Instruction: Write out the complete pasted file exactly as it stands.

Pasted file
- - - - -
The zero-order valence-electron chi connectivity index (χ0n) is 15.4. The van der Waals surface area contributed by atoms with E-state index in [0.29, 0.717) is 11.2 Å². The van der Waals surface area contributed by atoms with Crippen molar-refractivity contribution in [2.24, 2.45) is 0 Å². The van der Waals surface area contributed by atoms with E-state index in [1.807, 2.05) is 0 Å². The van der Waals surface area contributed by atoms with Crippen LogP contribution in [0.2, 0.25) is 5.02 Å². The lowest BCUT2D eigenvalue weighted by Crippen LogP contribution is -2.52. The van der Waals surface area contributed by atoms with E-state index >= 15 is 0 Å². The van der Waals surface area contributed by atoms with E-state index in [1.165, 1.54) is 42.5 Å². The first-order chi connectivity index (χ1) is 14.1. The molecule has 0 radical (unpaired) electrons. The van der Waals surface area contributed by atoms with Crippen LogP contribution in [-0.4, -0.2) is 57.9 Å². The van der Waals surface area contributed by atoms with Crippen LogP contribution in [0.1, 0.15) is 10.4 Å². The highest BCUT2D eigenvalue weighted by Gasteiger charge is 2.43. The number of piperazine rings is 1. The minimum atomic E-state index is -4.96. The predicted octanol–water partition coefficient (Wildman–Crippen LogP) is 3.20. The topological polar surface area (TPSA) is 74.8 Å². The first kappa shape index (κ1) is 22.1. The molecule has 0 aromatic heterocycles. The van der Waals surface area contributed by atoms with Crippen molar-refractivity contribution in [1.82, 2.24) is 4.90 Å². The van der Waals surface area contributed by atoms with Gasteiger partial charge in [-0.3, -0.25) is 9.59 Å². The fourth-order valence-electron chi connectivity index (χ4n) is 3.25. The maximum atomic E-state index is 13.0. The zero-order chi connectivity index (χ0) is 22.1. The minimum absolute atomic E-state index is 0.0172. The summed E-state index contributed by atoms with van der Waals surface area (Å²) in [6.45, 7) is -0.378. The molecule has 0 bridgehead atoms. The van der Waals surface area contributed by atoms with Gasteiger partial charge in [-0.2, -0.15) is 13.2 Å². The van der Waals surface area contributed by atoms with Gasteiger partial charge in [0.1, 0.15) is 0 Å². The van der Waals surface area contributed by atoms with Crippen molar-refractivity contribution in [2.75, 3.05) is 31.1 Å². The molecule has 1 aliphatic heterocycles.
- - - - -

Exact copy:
The zero-order valence-electron chi connectivity index (χ0n) is 15.4. The van der Waals surface area contributed by atoms with E-state index in [0.29, 0.717) is 11.2 Å². The van der Waals surface area contributed by atoms with Crippen molar-refractivity contribution in [2.24, 2.45) is 0 Å². The van der Waals surface area contributed by atoms with E-state index in [1.807, 2.05) is 0 Å². The van der Waals surface area contributed by atoms with Crippen LogP contribution in [0.2, 0.25) is 5.02 Å². The lowest BCUT2D eigenvalue weighted by Crippen LogP contribution is -2.52. The van der Waals surface area contributed by atoms with E-state index >= 15 is 0 Å². The van der Waals surface area contributed by atoms with E-state index in [1.165, 1.54) is 42.5 Å². The first-order chi connectivity index (χ1) is 14.1. The molecule has 0 radical (unpaired) electrons. The van der Waals surface area contributed by atoms with Crippen LogP contribution in [-0.4, -0.2) is 57.9 Å². The van der Waals surface area contributed by atoms with Crippen LogP contribution in [0.1, 0.15) is 10.4 Å². The highest BCUT2D eigenvalue weighted by Gasteiger charge is 2.43. The number of piperazine rings is 1. The minimum atomic E-state index is -4.96. The predicted octanol–water partition coefficient (Wildman–Crippen LogP) is 3.20. The topological polar surface area (TPSA) is 74.8 Å². The first kappa shape index (κ1) is 22.1. The molecule has 0 aromatic heterocycles. The van der Waals surface area contributed by atoms with Crippen molar-refractivity contribution in [1.82, 2.24) is 4.90 Å². The van der Waals surface area contributed by atoms with Gasteiger partial charge in [-0.3, -0.25) is 9.59 Å². The fourth-order valence-electron chi connectivity index (χ4n) is 3.25. The maximum atomic E-state index is 13.0. The zero-order chi connectivity index (χ0) is 22.1. The minimum absolute atomic E-state index is 0.0172. The summed E-state index contributed by atoms with van der Waals surface area (Å²) in [6.45, 7) is -0.378. The molecule has 0 bridgehead atoms. The van der Waals surface area contributed by atoms with Gasteiger partial charge in [-0.2, -0.15) is 13.2 Å². The van der Waals surface area contributed by atoms with Gasteiger partial charge in [0.1, 0.15) is 0 Å². The van der Waals surface area contributed by atoms with Crippen molar-refractivity contribution in [2.75, 3.05) is 31.1 Å². The molecule has 1 aliphatic heterocycles.